During the 1930s, schools in Fairfax County did not have cafeterias and children brought their lunches from home. The Great Depression caused tremendous financial hardship in Fairfax County, leaving many families unable to provide lunches for their children. Through the Federal Emergency Relief Act (FERA), funding was made available to provide school lunches to impoverished children in Fairfax County. During the spring of 1935, FERA funding was used to provide nutritious home-cooked meals at lunchtime to children at Groveton, Annandale, Centreville, Floris, Franconia, Franklin Sherman, Herndon, and Lorton Elementary Schools. In the rural one-room schoolhouses, teachers often cooked a large pot of vegetable soup on top of the potbelly stove used to warm the building. The vegetables were donated by area families.

Black and white photograph of a potbelly stove. A potbelly stove is a cast-iron wood-burning stove, round with a bulge in the middle. The name is derived from the resemblance of the stove to that of a fat man's pot belly. They were designed to heat large spaces and were often found in train stations or one-room schoolhouses. The flat top of the fireplace allowed for cooking of food, or the heating of water.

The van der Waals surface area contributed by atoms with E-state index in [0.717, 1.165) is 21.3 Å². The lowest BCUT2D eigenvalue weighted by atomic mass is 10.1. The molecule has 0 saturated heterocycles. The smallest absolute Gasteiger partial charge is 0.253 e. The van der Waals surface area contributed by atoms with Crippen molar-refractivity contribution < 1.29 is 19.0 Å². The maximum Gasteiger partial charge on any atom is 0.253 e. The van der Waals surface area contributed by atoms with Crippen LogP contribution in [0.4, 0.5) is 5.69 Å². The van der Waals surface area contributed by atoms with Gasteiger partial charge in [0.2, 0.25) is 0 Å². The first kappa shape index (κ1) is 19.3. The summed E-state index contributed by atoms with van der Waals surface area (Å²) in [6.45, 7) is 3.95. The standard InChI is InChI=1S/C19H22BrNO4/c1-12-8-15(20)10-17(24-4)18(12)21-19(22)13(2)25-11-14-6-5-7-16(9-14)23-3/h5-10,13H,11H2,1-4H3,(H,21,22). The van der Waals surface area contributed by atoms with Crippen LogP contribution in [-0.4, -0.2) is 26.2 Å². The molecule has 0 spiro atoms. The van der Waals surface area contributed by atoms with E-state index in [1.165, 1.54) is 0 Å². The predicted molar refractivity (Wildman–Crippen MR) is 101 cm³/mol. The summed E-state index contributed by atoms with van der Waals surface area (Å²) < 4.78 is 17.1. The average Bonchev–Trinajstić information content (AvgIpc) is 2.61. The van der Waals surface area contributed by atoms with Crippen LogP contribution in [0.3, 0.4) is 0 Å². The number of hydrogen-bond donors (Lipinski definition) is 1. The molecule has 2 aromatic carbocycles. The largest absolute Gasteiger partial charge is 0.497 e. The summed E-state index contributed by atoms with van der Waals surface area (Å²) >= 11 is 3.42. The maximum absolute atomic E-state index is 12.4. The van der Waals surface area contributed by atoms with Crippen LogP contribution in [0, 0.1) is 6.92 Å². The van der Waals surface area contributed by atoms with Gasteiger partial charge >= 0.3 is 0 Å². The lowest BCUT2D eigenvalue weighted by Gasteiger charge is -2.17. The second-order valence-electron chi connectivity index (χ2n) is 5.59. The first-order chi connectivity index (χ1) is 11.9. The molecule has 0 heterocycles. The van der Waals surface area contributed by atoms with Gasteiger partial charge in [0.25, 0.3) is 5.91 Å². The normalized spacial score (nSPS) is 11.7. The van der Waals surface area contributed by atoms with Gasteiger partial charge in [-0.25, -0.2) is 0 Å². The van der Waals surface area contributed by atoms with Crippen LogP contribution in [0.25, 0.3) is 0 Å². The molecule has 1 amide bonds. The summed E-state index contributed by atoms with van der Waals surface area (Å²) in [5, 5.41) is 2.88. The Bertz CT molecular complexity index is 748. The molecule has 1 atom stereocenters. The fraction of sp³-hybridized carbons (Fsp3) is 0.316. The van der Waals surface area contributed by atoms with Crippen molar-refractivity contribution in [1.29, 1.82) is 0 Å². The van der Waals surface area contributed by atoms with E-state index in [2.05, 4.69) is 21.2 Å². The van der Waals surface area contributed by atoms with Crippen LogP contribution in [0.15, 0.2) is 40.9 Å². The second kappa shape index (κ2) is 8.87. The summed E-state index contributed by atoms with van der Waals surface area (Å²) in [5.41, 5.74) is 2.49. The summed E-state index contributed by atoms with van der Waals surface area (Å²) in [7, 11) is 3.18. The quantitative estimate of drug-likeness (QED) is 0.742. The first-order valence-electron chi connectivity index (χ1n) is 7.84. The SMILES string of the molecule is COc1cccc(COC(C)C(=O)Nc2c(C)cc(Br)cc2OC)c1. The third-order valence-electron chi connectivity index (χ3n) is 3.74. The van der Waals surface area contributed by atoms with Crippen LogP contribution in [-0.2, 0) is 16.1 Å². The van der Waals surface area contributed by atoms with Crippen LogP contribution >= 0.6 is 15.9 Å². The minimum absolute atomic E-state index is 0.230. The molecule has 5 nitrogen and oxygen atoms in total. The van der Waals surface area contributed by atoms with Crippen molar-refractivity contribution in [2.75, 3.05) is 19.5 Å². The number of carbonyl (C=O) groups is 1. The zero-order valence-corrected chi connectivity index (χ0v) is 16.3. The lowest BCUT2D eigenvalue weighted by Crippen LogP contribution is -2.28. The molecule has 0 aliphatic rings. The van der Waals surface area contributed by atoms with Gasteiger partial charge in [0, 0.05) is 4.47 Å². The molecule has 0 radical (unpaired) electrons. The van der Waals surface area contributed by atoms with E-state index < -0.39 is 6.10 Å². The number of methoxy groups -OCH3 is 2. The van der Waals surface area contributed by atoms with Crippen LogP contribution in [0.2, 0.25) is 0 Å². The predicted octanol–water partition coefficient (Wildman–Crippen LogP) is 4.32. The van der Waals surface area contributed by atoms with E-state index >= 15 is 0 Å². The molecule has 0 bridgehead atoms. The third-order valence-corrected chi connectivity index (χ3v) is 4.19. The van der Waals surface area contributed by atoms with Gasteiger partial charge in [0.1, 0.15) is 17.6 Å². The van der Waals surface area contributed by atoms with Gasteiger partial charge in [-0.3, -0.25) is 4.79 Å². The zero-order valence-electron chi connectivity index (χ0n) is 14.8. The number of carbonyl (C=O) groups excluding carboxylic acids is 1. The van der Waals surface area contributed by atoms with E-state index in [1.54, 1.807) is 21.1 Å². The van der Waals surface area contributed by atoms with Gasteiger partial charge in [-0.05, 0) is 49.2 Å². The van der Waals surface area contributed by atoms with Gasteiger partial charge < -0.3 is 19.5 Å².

Potbelly stoves, like the one pictured here at the Clifton School, were commonly used to heat one and two-room school buildings in Fairfax County. Photograph courtesy of the Virginia Room, Fairfax County Public Library.

The Challenges of Growth

When the plans for Groveton Elementary School were drawn, it was believed a six-classroom school would be more than large enough to handle the number of children living in the area. However, rapid student population growth quickly led to overcrowding at Groveton, and by 1935 FCPS administrators were already discussing the need to build an addition to the school. From the 1930s all the way into the early 1970s, the old two-room Groveton School was reactivated on multiple occasions to serve as overflow classroom space. The construction of an addition to Franconia Elementary School in 1935, the opening of the new Woodlawn Elementary School in 1938, and the conversion of Lee-Jackson High School to an elementary school in January 1940 relieved overcrowding for brief periods of time.